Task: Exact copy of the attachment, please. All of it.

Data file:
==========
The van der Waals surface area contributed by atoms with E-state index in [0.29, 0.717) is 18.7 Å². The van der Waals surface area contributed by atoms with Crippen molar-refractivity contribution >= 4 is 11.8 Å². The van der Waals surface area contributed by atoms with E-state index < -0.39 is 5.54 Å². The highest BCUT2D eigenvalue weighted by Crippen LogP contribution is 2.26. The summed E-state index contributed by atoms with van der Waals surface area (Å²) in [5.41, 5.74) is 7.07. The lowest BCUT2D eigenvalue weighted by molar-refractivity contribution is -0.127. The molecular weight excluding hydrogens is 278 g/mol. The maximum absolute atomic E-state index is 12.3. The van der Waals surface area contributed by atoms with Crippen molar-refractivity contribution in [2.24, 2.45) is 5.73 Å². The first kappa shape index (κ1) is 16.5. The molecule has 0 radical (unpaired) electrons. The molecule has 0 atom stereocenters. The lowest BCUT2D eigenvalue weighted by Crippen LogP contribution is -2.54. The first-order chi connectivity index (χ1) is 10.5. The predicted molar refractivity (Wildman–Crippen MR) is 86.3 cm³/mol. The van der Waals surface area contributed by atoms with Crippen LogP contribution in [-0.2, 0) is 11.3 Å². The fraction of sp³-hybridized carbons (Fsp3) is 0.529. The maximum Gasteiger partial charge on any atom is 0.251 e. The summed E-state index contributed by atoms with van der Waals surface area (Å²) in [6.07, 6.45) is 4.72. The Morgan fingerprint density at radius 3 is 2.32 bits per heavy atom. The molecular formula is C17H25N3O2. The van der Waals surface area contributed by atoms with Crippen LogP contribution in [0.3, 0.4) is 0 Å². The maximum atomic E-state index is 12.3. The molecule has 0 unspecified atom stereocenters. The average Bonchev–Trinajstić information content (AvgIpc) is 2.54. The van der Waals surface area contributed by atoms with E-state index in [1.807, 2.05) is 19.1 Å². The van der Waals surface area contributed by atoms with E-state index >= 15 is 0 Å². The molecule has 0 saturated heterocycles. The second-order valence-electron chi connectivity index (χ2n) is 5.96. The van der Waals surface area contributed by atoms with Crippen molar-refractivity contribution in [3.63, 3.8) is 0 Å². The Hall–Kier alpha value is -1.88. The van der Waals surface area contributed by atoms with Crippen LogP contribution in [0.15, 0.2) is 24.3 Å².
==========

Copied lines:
The van der Waals surface area contributed by atoms with E-state index in [0.29, 0.717) is 18.7 Å². The van der Waals surface area contributed by atoms with Crippen molar-refractivity contribution >= 4 is 11.8 Å². The van der Waals surface area contributed by atoms with E-state index < -0.39 is 5.54 Å². The highest BCUT2D eigenvalue weighted by Crippen LogP contribution is 2.26. The summed E-state index contributed by atoms with van der Waals surface area (Å²) in [5.41, 5.74) is 7.07. The lowest BCUT2D eigenvalue weighted by molar-refractivity contribution is -0.127. The molecular weight excluding hydrogens is 278 g/mol. The maximum absolute atomic E-state index is 12.3. The van der Waals surface area contributed by atoms with Crippen molar-refractivity contribution in [2.24, 2.45) is 5.73 Å². The first kappa shape index (κ1) is 16.5. The molecule has 0 radical (unpaired) electrons. The molecule has 0 atom stereocenters. The lowest BCUT2D eigenvalue weighted by Crippen LogP contribution is -2.54. The first-order chi connectivity index (χ1) is 10.5. The predicted molar refractivity (Wildman–Crippen MR) is 86.3 cm³/mol. The van der Waals surface area contributed by atoms with Crippen LogP contribution in [-0.2, 0) is 11.3 Å². The fraction of sp³-hybridized carbons (Fsp3) is 0.529. The maximum Gasteiger partial charge on any atom is 0.251 e. The summed E-state index contributed by atoms with van der Waals surface area (Å²) in [6.07, 6.45) is 4.72. The Morgan fingerprint density at radius 3 is 2.32 bits per heavy atom. The molecular formula is C17H25N3O2. The van der Waals surface area contributed by atoms with Crippen LogP contribution in [0.3, 0.4) is 0 Å². The maximum atomic E-state index is 12.3. The molecule has 0 unspecified atom stereocenters. The average Bonchev–Trinajstić information content (AvgIpc) is 2.54. The van der Waals surface area contributed by atoms with E-state index in [1.807, 2.05) is 19.1 Å². The van der Waals surface area contributed by atoms with E-state index >= 15 is 0 Å². The molecule has 0 saturated heterocycles. The second-order valence-electron chi connectivity index (χ2n) is 5.96. The van der Waals surface area contributed by atoms with Crippen molar-refractivity contribution in [3.63, 3.8) is 0 Å². The Hall–Kier alpha value is -1.88. The van der Waals surface area contributed by atoms with Crippen LogP contribution in [0.15, 0.2) is 24.3 Å².